Developing China's capital markets
(Kevan Watts)
2005-11-25 06:17

China is undergoing an extraordinary period in its economic development as it moves from a centrally planned economy to the vibrant marketplace we see today. Much of the reform has been done at a measured pace.

Two decades of economic growth and the consequent increased financial requirements of domestic companies have resulted in the need for more international participation as China moves to create open and transparent capital markets. Now is the time for China to allow a more dynamic rate of change.

Chinese regulators in the past few years have made encouraging progress in their efforts to open up the market and make China more competitive by steadily increasing the quotas for Qualified Foreign Institutional Investors (QFII); allowing more foreign participation in several financial services sectors; moving towards a more flexible currency policy; introducing stock market reforms; and reorganizing domestic financial institutions.

The China Securities Regulatory Commission (CSRC) is in the process of reforming non-tradable shares and this is a priority that is essential to the further development and improvement of the market. The regulator also recently proposed allowing companies to offer stock incentives to bolster corporate profitability and governance.

These are all changes in the right direction, but more needs to be done and needs to be done quickly. It is of the utmost importance for China to develop a larger domestic institutional investor base in order to create deeper, more mature equity and fixed-income markets. At the same time, to fund the expansion of domestic industries and maintain a healthy pace of economic growth, China needs to further open up its capital markets to international companies. This entails allowing foreign companies to take a controlling stake in domestic financial institutions and gain greater access to the domestic equity and fixed-income markets.

Take Merrill Lynch as an example. Merrill Lynch is one of the largest financial institutions globally with offices in 36 countries and territories, operating businesses spanning from investment banking and capital markets to fund management and private banking. In most developed countries Merrill Lynch is able to have a fully integrated financial services platform across its many businesses. In China, Merrill Lynch is currently only allowed to invest directly in renminbi-denominated shares and financial instruments through the QFII system. While our quota has recently been raised to US$300 million, it is still small compared to the US$420 billion capitalization of the market.

Merrill Lynch also operates an asset management joint venture with the Bank of China Group, BOC International Investment Managers. This is a long-term commitment and the bank has invested a great deal of resources into the venture, in which it currently holds a 16.5 percent stake.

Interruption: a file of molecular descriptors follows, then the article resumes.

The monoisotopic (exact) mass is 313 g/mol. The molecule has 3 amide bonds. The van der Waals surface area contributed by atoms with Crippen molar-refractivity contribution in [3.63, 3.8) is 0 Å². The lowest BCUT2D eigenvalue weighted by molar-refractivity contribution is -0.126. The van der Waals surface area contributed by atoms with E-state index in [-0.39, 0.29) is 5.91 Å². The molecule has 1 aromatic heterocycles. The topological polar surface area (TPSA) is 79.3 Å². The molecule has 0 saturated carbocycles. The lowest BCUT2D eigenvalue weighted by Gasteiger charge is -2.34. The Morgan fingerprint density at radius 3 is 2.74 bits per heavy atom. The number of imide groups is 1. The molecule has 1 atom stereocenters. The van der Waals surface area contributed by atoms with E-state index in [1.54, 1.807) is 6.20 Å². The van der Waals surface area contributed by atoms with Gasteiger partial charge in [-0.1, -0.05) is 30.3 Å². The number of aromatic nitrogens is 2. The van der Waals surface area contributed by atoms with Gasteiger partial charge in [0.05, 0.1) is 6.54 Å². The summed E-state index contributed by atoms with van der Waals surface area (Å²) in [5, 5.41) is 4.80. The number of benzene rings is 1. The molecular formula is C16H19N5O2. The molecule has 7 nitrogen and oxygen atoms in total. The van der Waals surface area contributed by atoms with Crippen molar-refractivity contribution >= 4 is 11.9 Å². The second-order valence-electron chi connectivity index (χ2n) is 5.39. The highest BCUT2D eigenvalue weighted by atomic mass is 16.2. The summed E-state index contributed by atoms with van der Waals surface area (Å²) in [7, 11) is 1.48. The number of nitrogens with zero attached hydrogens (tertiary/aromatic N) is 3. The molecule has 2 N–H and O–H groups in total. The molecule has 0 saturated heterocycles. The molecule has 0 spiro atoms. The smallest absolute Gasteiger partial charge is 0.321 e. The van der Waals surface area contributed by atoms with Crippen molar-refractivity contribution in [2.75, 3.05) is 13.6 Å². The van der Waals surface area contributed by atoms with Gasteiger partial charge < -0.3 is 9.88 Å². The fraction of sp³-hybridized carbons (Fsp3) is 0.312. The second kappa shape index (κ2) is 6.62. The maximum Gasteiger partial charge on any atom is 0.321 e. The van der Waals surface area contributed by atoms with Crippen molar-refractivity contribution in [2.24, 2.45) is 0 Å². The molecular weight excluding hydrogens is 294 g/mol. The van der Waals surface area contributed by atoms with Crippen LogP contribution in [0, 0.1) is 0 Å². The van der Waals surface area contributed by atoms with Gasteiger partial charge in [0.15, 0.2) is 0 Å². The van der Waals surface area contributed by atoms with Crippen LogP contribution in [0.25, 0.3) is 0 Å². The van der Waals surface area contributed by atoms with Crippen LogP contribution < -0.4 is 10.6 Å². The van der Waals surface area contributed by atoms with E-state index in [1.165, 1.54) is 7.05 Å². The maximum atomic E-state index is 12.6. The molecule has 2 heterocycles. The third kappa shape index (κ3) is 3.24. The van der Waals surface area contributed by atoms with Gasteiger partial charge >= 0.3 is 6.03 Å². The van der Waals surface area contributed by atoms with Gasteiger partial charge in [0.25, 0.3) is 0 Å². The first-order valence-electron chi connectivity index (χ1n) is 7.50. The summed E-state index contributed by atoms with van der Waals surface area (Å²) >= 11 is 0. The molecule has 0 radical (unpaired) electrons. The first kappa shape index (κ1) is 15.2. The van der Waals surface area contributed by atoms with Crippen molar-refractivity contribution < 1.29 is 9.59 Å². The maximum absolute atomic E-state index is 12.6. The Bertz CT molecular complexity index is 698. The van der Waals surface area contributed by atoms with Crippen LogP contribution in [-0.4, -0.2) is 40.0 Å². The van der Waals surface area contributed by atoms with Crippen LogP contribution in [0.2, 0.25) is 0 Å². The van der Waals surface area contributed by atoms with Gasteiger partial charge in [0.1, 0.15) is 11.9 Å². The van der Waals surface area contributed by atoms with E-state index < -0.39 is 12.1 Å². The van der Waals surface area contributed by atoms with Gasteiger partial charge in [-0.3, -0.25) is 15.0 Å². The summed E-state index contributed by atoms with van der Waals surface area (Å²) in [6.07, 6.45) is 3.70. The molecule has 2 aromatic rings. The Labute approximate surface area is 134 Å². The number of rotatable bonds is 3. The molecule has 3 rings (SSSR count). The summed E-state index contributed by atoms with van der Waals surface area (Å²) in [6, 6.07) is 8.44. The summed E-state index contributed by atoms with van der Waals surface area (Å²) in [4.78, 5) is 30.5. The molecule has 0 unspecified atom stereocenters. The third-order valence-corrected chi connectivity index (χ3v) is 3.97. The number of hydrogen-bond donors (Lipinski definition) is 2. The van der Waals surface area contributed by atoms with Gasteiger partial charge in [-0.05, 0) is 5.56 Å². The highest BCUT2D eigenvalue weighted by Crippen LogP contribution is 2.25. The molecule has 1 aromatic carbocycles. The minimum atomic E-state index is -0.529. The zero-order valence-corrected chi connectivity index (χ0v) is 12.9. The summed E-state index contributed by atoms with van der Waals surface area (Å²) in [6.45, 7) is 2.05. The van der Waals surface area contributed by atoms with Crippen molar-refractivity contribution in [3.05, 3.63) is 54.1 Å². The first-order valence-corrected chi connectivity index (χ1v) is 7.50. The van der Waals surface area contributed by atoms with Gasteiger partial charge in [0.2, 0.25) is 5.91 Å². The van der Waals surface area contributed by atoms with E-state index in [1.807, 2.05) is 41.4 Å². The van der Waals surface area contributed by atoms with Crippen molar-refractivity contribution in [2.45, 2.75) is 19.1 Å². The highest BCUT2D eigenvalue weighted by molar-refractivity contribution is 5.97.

Earlier in 2005, Merrill Lynch signed a memorandum of understanding with Anhui-based Huaan Securities to establish a securities joint venture. Merrill Lynch plans to take a 33 percent stake in the company.

While Merrill Lynch is eager to build these businesses so it can facilitate the growing demands of China's companies and individuals, the New York-based bank needs more latitude to do so. And Merrill Lynch is not alone most international banks are in a similar situation. It is difficult for global financial institutions to optimally leverage their capabilities in China unless they are allowed to own majority stakes.

If Chinese authorities were prepared to allow foreign investment banks to enter the market at a faster pace, more progress could be made more rapidly in the securities industry. One main reason this hasn't happened so far is the concern that foreign firms will dominate China's domestic securities industry. This isn't a likely scenario given China's particular culture, knowledge and language and it should not be the grounds for holding back market reform.

With greater freedom and access, international companies can bring much needed funding and expertise to their Chinese counterparts and the overall capital markets. It will take time for China to build up the infrastructure of its capital markets and this process represents an opportunity to reorganize the financial industry, inject new blood into the stagnant equity market and make China even more competitive as an economic powerhouse.

 
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